A. The parked car
A. The parked car
B. The reversing car
C. The car coming towards you
D. The parked car on the opposite side of the road
Let's take a look in more detail at the different hazard in this image.
Vehicle A doesn't look like it will move, so the hazards A creates are that it can hide pedestrians and pets, and it reduces the vision of the driver in vehicle B that is backing out.
Vehicle B is the obvious hazard. It is reversing already and the driver's view up the road will be obscured. The driver might be able to see you through vehicle A's windows, but imagine if this was a van or an SUV where the windows are at a different height. Therefore you should assume that the driver of vehicle B can't see you.
If vehicle B has a reversing camera this might provide a view up the road. Also, new technology called Rear Cross Traffic Alert is becoming more mainstream. This is where the reversing sensors scan up the road as the driver backs out. It's only really good for detecting slower moving vehicles such as bikes, though.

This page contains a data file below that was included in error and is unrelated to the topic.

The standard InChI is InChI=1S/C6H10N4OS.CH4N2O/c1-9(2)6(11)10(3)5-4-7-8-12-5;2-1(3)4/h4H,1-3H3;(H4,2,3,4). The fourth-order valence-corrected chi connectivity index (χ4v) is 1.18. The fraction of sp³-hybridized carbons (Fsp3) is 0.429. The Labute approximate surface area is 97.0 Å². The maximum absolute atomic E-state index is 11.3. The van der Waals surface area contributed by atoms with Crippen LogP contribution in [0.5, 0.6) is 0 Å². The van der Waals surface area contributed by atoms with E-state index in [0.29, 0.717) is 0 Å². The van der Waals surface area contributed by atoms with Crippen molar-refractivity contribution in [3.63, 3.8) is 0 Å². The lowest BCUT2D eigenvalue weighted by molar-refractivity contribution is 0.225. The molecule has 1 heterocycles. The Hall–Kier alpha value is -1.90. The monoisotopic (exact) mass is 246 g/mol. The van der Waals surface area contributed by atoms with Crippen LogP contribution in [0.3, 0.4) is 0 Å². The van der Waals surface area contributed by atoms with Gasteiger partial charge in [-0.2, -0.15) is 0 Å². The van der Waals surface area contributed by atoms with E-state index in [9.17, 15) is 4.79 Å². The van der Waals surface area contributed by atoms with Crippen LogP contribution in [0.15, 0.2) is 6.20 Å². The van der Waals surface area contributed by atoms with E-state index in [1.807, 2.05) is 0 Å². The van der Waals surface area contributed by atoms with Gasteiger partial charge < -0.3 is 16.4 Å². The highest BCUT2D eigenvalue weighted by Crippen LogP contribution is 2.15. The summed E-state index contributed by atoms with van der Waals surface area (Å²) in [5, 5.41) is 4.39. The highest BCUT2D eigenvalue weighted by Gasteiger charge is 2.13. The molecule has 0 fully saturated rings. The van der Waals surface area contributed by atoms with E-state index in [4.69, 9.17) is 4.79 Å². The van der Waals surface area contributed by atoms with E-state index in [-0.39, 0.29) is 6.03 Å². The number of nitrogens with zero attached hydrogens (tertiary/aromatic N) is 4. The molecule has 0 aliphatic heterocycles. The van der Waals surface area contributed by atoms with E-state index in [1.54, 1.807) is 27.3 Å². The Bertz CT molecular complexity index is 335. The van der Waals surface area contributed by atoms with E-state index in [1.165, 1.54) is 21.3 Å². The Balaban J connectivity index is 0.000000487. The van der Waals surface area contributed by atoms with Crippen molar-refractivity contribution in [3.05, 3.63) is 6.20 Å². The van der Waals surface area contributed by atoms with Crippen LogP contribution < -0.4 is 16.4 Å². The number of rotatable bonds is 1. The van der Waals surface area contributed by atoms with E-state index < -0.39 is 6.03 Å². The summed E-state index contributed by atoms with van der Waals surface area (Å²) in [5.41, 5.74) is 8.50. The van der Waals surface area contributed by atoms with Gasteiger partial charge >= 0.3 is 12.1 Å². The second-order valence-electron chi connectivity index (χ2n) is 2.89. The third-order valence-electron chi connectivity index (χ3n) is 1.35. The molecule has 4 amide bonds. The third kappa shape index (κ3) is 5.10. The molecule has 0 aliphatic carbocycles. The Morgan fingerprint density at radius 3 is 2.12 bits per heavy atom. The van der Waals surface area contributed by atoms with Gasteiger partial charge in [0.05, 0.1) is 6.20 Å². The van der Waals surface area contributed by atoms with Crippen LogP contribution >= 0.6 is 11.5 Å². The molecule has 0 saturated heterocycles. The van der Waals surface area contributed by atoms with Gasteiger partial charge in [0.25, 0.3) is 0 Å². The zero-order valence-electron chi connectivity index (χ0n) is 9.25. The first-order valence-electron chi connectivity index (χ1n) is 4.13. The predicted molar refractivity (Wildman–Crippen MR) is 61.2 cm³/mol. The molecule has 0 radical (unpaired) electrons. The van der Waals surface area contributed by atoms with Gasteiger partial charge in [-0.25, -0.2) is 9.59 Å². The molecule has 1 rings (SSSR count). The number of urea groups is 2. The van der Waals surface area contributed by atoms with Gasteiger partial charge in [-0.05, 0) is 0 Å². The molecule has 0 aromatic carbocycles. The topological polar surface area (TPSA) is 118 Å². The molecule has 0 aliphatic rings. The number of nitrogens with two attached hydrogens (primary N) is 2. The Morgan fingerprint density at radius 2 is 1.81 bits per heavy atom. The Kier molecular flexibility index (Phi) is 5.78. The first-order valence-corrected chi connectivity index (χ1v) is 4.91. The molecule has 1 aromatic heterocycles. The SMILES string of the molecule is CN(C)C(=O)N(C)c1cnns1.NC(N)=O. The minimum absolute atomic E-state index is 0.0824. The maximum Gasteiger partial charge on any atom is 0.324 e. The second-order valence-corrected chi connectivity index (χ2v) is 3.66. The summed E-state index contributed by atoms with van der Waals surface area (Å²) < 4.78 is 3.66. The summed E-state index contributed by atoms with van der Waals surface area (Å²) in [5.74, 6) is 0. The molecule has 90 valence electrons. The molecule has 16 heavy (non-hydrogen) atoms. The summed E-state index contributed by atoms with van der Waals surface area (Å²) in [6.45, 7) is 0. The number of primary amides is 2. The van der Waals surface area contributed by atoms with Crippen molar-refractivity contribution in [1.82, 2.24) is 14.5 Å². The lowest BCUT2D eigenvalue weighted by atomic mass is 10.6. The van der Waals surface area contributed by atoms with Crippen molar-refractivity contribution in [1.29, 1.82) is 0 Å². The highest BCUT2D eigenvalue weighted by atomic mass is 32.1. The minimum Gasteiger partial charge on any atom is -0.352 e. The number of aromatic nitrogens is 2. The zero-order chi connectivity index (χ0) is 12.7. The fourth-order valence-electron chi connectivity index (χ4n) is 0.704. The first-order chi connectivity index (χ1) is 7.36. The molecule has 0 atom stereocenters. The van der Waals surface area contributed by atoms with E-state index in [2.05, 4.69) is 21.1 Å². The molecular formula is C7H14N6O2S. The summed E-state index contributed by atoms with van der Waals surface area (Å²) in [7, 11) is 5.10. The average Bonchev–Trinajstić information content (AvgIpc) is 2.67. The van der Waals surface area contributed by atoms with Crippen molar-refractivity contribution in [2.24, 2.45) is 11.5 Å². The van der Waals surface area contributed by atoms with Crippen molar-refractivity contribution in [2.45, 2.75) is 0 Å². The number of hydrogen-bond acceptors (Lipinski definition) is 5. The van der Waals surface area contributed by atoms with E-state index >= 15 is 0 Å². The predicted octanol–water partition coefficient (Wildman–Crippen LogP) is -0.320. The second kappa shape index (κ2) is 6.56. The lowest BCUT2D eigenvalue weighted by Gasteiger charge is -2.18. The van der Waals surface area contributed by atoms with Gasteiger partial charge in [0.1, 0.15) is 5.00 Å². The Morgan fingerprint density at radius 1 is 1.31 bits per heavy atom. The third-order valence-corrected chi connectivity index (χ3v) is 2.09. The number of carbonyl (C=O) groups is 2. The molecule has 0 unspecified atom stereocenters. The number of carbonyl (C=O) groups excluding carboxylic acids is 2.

Vehicle C is unlikely to be a hazard unless you have to swerve around vehicle B if B backs out too far. Vehicle C could be a hazard if the car at D decides to reverse. However, the driver of D would easily be able to see C as there are no other vehicles blocking the view.
D might equally decide to reverse out onto your side of the road, but as C is plainly visible this is unlikely. D could also obscure a pedestrian, but as the pedestrian has a clear view of C it's unlikely that they would cross in front of you.
There is also a truck in the top left that is unmarked. As it is not indicating, we can assume that it won't move out from the kerb. If it was indicating then you would want to assume that it might not be able to see you because trucks have larger blind spots.
So, in this case, you have two choices: you can stop and wait for B to reverse out of the space. This is safest for both of you. Or, if you can see that the driver of B has seen you and has stopped, you can proceed past.